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date: 25 April 2024

p. 1978. Parliamentary Privilegelocked

p. 1978. Parliamentary Privilegelocked

  • Ian LovelandIan LovelandProfessor of Public Law, City, University of London

Abstract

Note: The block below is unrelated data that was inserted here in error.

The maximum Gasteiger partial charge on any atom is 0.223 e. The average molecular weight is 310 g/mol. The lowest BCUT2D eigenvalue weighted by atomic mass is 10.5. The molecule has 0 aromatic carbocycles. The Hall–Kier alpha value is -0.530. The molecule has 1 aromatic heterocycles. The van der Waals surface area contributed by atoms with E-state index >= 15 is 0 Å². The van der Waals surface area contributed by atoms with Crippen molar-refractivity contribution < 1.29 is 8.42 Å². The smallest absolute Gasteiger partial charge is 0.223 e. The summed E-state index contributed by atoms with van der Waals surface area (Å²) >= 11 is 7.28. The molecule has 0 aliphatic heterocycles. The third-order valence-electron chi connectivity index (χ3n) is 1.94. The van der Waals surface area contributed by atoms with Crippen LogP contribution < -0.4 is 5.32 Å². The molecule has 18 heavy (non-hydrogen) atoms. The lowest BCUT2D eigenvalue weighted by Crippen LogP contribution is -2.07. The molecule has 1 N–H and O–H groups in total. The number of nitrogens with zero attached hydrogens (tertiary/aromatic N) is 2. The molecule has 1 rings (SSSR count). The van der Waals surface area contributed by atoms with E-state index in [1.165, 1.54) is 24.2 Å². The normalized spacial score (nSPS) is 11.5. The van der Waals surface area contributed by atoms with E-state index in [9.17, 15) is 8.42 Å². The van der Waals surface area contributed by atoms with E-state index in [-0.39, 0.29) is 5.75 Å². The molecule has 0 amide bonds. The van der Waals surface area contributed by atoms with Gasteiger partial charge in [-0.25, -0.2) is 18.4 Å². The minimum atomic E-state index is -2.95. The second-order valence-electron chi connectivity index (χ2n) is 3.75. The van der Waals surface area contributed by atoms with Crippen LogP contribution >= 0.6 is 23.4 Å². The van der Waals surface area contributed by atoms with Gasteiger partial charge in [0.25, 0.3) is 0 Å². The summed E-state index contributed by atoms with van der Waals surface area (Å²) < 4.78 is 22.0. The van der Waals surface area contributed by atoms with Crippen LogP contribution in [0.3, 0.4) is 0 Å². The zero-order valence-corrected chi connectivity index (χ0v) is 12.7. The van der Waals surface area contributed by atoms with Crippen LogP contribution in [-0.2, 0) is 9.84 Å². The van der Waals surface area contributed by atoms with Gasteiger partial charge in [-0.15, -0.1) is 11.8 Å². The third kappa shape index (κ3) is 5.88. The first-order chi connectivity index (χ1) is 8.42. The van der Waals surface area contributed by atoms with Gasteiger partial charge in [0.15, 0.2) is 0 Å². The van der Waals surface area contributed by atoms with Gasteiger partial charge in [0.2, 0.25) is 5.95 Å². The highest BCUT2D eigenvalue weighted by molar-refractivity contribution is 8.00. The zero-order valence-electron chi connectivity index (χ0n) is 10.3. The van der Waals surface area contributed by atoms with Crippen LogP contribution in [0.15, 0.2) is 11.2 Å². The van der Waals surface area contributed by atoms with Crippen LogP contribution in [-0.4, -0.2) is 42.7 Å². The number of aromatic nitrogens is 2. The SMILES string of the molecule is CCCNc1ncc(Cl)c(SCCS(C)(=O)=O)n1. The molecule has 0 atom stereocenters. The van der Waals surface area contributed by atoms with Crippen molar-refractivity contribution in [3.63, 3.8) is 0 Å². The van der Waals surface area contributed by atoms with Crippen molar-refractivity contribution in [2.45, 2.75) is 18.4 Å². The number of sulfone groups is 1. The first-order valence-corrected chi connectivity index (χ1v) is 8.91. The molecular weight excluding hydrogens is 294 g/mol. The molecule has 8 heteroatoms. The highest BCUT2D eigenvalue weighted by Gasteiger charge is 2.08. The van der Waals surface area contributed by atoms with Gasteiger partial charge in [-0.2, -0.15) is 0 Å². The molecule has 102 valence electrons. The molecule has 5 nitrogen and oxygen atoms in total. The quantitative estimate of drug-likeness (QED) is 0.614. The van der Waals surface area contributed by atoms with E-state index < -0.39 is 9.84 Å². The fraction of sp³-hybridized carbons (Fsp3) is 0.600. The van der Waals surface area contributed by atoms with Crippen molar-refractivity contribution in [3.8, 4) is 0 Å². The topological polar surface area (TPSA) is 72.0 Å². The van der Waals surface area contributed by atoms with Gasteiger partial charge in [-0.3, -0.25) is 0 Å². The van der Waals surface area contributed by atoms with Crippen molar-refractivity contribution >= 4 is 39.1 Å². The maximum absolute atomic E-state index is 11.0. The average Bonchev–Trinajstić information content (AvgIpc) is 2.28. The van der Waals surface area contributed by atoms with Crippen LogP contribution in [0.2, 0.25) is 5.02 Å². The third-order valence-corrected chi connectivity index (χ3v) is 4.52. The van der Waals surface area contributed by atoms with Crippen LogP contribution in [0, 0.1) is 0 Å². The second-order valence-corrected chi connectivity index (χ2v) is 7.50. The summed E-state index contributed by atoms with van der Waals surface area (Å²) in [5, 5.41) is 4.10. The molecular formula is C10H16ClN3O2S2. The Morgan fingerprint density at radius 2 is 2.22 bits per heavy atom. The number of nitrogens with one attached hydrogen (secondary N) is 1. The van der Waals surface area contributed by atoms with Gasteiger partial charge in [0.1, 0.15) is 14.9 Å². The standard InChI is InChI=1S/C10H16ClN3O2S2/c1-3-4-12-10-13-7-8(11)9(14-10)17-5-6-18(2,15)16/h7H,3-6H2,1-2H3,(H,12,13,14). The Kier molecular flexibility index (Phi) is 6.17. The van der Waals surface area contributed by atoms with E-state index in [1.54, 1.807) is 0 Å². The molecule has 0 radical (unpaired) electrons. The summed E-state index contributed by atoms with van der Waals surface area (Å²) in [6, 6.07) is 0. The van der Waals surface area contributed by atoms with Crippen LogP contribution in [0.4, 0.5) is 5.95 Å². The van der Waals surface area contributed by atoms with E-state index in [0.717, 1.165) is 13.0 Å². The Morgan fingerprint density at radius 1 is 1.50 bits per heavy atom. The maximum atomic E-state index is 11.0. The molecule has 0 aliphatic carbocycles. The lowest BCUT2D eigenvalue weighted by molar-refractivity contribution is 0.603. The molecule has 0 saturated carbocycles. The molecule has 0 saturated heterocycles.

This chapter, which examines the so-called parliamentary privileges of the House of Commons and the House of Lords, begins by discussing Article 9 of the Bill of Rights 1689. It then explores over three hundred years of the history of parliamentary privilege in five general areas: (i) the houses’ power to regulate their own composition through the admission, retention, and expulsion of their members; (ii) the publication of details of house business; (iii) the admissibility before the courts of such published material; (iv) the concept of ‘contempt of the house’; and (v) the regulation of MPs’ ethical standards. The chapter also analyses several seminal cases in which the courts have adjudicated on both the nature and extent of parliamentary privilege and considers how case law in relation to this area of the constitution balances the sometimes competing concepts of the sovereignty of Parliament, the rule of law, and the separation of powers.

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